Friday, November 07, 2008

Why This Goes So Deep

marigolds and cathedral
Originally uploaded by Seeking Tao

We are birthed into sangha, into sacred community. It is called the world.

Yesterday, a friend in Mexico sent me this quote regarding the election:
The Rev. Dr. Martin Luther King Jr. addressed the Hawaii Legislature in 1959, two years before Mr. Obama was born in Honolulu, and declared that the civil rights movement aimed not just to free blacks but "to free the soul of America."

My friend also sent this picture from her neighborhood in Mexico.
It reminds me of other words of Dr King regarding visions of the Promised Land,
and, much to my chagrin, it reminds me of Ronald Reagan’s “Shining City on the hill.”

Actually, this is a Catholic edifice built by the Spanish on top of an Aztec structure, the world’s largest pyramid.
I deliberately divert my attention from the subjugation of the Spanish act.
I choose instead to focus on these words of Isaac Newton:
If I have seen farther than most men, it’s because I have stood on the shoulders of giants.

Words. Visions. Souls and politics. We are in this all together.
For days now, I have been trying to articulate what has touched me so deeply about Barack Obama’s election. For me, it’s hasn’t really felt about race and civil rights.

"I’m white. I can’t really get what this means to African Americans. All I know is that deep inside my heart and belly, something has grabbed a hold of them. Something huge has been stirred. There’s joy and tears and I cannot find the words. But, is has to do with Goodness."
This is what I told a black friend, a Dutch citizen, on the morning after.

My friend’s eyes blazed. “Pat, that’s exactly how I feel!”
She too couldn’t really attribute the depth of her feelings to issues about race.
Only later, after she heard from overseas relatives would she come to me and say,
“Pat, in Holland, they call you nigger right to your face.”

Yes, huge issues regarding race are being addressed. There is that level. But, even my black friends feel there's something deeper going on. Something else eludes my understanding.

A day later, I still hadn’t found the words.
But, I had recognized that the stirrings deep inside is exactly what I feel when I truly hunger for the Divine.
There is joy because I can intuit what is possible.
There is heartbreak because I know I am not there.
And all the hope and joy and heartbreak exist beyond all words,
exist beyond all superficiality.

How very strange.
Why should an election feel the same as hunger for the Divine?
Then, I recalled the first time Obama made me cry.
It was his 2004 speech to the Democratic Convention.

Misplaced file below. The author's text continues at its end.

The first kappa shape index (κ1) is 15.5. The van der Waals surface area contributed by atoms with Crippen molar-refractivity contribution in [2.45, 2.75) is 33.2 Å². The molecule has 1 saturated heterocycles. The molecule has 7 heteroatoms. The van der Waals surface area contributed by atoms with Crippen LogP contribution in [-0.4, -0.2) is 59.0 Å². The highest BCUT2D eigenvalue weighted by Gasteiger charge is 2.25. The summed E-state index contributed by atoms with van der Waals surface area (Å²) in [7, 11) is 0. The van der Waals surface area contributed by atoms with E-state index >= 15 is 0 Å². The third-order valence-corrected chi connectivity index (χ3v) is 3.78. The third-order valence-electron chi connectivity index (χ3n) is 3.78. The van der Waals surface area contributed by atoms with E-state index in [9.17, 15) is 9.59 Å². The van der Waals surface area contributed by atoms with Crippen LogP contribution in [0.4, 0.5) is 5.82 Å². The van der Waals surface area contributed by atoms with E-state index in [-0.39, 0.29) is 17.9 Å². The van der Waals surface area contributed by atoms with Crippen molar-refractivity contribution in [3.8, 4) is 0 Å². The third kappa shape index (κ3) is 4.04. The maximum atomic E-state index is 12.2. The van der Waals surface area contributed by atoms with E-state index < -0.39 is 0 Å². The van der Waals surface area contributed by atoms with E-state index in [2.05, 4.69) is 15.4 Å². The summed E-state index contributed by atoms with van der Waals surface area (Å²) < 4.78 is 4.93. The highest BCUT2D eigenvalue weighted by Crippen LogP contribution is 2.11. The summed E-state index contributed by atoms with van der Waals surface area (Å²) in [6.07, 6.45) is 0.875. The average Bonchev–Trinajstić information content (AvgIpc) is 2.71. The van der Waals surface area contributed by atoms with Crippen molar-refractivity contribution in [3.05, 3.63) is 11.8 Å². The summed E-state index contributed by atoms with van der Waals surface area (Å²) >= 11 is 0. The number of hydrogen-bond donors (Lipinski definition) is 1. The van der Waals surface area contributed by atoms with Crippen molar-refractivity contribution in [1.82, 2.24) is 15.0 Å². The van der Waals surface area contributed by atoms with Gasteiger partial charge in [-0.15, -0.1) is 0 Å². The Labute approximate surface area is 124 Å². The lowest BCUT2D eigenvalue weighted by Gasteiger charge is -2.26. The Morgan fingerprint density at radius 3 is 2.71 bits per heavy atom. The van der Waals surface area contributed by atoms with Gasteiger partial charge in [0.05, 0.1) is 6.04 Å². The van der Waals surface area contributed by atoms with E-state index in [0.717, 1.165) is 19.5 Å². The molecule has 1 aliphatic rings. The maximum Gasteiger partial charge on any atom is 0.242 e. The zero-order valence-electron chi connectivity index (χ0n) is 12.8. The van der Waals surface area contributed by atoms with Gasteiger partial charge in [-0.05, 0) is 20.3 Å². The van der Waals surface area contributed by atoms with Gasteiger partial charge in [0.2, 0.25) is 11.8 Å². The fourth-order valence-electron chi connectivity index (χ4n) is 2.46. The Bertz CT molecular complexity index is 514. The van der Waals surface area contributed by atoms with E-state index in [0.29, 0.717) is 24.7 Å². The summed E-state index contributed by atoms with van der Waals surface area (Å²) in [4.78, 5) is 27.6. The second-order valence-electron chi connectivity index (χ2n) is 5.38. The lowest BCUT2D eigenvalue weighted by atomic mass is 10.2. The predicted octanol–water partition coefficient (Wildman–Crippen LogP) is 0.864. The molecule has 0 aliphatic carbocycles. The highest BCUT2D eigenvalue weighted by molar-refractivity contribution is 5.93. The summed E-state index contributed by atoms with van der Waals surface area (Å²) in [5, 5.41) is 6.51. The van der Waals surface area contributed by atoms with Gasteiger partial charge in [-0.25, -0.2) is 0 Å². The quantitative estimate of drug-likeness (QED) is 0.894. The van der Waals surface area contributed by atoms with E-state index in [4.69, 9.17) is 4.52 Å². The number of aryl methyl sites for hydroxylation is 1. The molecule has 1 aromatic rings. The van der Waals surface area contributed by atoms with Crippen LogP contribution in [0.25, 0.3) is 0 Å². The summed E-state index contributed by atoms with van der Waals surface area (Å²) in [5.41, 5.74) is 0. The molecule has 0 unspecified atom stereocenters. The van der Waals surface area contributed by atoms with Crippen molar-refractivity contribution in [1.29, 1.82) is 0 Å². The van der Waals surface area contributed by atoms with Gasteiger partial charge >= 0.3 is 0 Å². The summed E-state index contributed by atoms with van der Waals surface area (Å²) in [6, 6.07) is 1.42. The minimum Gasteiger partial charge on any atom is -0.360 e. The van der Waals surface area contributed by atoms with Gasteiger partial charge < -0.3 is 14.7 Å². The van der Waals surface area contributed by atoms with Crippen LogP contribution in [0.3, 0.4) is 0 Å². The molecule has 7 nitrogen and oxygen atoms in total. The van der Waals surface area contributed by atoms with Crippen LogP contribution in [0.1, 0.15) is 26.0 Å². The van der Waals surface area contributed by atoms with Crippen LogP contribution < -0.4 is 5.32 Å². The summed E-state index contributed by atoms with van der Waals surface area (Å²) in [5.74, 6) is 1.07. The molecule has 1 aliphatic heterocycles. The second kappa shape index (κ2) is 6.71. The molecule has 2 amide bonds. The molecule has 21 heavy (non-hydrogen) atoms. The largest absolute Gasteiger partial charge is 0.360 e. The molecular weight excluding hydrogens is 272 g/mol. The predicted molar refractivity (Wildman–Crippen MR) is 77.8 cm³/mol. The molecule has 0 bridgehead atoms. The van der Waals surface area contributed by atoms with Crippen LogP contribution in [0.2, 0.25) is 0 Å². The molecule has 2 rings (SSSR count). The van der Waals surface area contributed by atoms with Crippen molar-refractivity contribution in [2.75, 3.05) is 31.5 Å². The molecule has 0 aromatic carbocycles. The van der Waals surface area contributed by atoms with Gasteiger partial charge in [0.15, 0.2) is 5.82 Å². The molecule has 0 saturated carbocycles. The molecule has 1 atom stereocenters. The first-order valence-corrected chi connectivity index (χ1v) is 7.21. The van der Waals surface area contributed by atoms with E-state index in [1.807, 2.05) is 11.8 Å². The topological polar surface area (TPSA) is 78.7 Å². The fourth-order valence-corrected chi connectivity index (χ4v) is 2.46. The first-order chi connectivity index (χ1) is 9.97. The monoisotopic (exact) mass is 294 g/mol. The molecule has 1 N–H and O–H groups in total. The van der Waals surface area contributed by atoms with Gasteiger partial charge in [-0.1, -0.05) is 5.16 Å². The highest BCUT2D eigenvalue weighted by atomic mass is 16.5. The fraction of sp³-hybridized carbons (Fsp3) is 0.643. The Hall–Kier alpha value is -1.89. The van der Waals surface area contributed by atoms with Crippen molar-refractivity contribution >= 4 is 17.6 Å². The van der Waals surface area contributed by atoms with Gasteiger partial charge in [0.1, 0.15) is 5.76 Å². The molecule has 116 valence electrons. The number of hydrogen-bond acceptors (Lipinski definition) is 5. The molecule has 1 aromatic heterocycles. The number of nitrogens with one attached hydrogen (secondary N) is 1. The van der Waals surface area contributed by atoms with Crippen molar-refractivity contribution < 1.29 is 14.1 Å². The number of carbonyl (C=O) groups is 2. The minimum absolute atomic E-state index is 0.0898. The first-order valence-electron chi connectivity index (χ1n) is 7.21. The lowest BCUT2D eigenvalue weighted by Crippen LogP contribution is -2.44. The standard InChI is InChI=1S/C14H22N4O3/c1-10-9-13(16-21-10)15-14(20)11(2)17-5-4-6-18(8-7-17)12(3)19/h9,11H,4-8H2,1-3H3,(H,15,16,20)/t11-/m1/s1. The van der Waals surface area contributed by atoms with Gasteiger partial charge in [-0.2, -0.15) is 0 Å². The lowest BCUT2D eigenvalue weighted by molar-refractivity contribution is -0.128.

I cried as he made me recall the Goodness of our nation’s ideals.
I cried as he recalled in me my sense of separation from our Goodness.
I cried as he stirred up the vision, the hope, that as a country we might one day live up to our potential.

Then, on the drive in to work this morning there was an old Jim Croce song on the radio:
Like the pine trees lining the winding road
I’ve got a name …
Like the singing bird and the croaking toad
I’ve got a name…
And I carry it with me like my daddy did
But I’m living the dream that he kept hid

I hadn’t heard the song in years.
It conjures images of idealistic college days and little kids marched on stage to sing for parents swelled with pride.
It seems a song about potential.
But, today I noticed that it also sings “living the dream that he kept hid.”

That’s it.

There is a dream, a hope, a profound hunger, at the core of each and every human being.
And, we keep it hidden.
Our deepest dream is far too precious, too heartbreakingly beloved, to risk revealing consciously even to ourselves, let alone admitting it aloud to the World.

It is our hope of one day reuniting with our own Divinity.
We not only keep it hidden, usually, we down right deny it.

We aim for something much more superficial, something more obvious and of the World.
We become under-achievers and over-achievers, drug addicts and CEOs.
We become smart and suave and cynical.

We revel as our children sing in innocence,
yet we hide our hearts in unconsciousness.
We become Adults: conservatives, liberals and libertarians, black and white and multi-racial.

We tie ourselves into knots.
We divide against ourselves as we live separate from our true Self.

Then this skinny, young, black guy comes out of nowhere
and has the audacity to offer us Hope!
And guess what…The American people stood up and shouted, “Yes, we can!”

Last night as I mulled this over more words came to mind.
They are the words with which Thomas Jefferson concludes the Declaration of Independence:

… with a firm reliance on the protection of Divine Providence, we mutually pledge to each other our Lives, our Fortunes, and our sacred Honor.

Yes, Dr. King was right.
This is a matter regarding our souls.
And that is why my heart is breaking and my tears are those of joy,
And why the election was indeed about Hope.


Beth said...

You're so right, it IS extremely hard to articulate.

I think we've been saying "No" so long, so very long. And someone has given us permission to say the "yes!" that's in our hearts.

But it's not so much about the country and America's potential, or at least I don't want it to stop there. What Obama has excited is the world's great desire to say yes to their best nature, which is that kernel of gold inside each of us that Thomas Merton talks about. I think you have pinpointed it exactly.

Pat Bralley said...

Thank you.

I'm not even going to attempt a sage reply.

Simply, thank you.